Between 1245 and 1253[vii] Pope Innocent IV sent Franciscan missionaries to China followed by the Jesuits who arrived from 1580s[viii]. Both these groups are sub-groups of the Roman Catholic Church. The Jesuits were particularly effective scientists and missionaries and took the time to learn Chinese so they could communicate directly. Men like Matteo Ricci and Ferdinand Verbiest became famous, even working as advisors and tutors to the emperor.

The first Protestant missionaries arrived in the early 1800s[ix]. It was very difficult to get access to China. By the emperor’s decree, the only foreigners allowed in China were traders and businessmen. These could also only live in Guangzhou for a few months of the year and had to spend the rest of the time in Macao. Macao was a colony of Portugal and the only missionaries allowed there were Catholics. The only way the early Protestant missionaries could get to China was to work as translators for the traders and businessmen. This created a lot of problems later, as Chinese misunderstood the work of Protestant missionaries, seeing them as connected to the dishonest traders.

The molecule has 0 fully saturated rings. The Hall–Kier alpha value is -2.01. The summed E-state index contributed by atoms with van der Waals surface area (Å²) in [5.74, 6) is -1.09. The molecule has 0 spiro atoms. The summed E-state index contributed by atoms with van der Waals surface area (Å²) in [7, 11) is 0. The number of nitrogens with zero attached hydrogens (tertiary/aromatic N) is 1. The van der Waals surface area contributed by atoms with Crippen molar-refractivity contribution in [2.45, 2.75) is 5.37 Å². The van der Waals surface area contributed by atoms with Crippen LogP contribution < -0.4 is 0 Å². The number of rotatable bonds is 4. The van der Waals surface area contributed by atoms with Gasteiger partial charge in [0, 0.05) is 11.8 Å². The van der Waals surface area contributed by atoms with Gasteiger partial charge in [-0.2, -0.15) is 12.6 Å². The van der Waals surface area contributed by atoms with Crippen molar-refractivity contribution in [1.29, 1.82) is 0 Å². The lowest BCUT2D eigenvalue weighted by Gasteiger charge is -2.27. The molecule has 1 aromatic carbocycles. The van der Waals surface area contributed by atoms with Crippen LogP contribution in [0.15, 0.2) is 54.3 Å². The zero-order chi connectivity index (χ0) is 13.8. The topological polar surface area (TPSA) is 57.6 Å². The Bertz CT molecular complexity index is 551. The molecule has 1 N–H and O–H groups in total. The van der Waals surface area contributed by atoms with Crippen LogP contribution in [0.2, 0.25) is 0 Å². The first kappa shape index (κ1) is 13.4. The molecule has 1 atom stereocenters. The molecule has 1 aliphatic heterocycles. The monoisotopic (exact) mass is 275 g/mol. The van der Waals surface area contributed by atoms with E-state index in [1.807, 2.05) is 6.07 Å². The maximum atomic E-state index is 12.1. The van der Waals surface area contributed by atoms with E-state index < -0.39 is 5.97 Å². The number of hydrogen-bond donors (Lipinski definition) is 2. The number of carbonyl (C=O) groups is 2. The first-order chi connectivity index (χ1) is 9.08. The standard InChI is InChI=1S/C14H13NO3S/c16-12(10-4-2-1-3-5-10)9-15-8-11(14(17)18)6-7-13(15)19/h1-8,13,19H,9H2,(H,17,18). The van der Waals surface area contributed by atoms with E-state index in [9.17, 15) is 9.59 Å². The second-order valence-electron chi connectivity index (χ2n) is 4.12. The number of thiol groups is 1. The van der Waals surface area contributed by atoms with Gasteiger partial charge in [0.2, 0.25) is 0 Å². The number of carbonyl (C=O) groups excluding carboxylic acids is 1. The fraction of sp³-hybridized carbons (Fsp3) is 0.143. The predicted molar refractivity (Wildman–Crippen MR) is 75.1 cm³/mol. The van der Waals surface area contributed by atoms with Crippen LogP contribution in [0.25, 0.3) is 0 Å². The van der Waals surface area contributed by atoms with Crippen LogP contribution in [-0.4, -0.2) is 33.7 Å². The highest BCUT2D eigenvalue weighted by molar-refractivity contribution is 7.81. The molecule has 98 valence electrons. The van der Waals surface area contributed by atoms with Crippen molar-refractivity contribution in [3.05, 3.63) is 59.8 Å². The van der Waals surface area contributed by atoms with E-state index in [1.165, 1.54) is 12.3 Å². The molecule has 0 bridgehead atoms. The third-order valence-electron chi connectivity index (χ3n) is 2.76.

After two opium wars and the resulting unequal treaties, China became open to foreigners and missionaries were able to live in China, evangelise and build churches. Many of these early churches relied heavily on support and management by the foreign missionaries. One very famous missionary was James Hudson Taylor who founded the China Inland Mission, which had more than 1000 Western missionaries ministering in inland China. The late 1800s and early 1900s were a very difficult time for China with civil wars, natural disasters and other problems. These missionaries endured many hardships in order to bring the gospel to China. By 1949, there were just under 1 million Protestant Christians in China.